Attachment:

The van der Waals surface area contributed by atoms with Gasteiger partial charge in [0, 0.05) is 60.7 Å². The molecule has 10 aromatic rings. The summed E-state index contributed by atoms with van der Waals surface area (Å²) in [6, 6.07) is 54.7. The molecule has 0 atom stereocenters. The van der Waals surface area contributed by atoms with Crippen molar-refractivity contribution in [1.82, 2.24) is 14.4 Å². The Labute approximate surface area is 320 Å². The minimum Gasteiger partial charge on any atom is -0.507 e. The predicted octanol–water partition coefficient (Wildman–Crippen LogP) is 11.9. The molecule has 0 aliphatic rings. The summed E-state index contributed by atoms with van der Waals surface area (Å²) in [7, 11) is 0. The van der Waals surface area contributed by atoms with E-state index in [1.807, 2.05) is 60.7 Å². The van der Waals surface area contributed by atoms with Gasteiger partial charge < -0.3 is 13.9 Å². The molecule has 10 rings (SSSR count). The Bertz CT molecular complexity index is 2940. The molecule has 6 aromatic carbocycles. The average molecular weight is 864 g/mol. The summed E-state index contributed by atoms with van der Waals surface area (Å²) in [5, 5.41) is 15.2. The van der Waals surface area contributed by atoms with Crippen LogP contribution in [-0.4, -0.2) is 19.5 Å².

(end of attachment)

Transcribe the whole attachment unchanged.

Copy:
The van der Waals surface area contributed by atoms with Gasteiger partial charge in [0, 0.05) is 60.7 Å². The molecule has 10 aromatic rings. The summed E-state index contributed by atoms with van der Waals surface area (Å²) in [6, 6.07) is 54.7. The molecule has 0 atom stereocenters. The van der Waals surface area contributed by atoms with Crippen molar-refractivity contribution in [1.82, 2.24) is 14.4 Å². The Labute approximate surface area is 320 Å². The minimum Gasteiger partial charge on any atom is -0.507 e. The predicted octanol–water partition coefficient (Wildman–Crippen LogP) is 11.9. The molecule has 0 aliphatic rings. The summed E-state index contributed by atoms with van der Waals surface area (Å²) in [7, 11) is 0. The van der Waals surface area contributed by atoms with E-state index in [1.807, 2.05) is 60.7 Å². The van der Waals surface area contributed by atoms with Gasteiger partial charge < -0.3 is 13.9 Å². The molecule has 10 rings (SSSR count). The Bertz CT molecular complexity index is 2940. The molecule has 6 aromatic carbocycles. The average molecular weight is 864 g/mol. The summed E-state index contributed by atoms with van der Waals surface area (Å²) in [5, 5.41) is 15.2. The van der Waals surface area contributed by atoms with Crippen LogP contribution in [-0.4, -0.2) is 19.5 Å².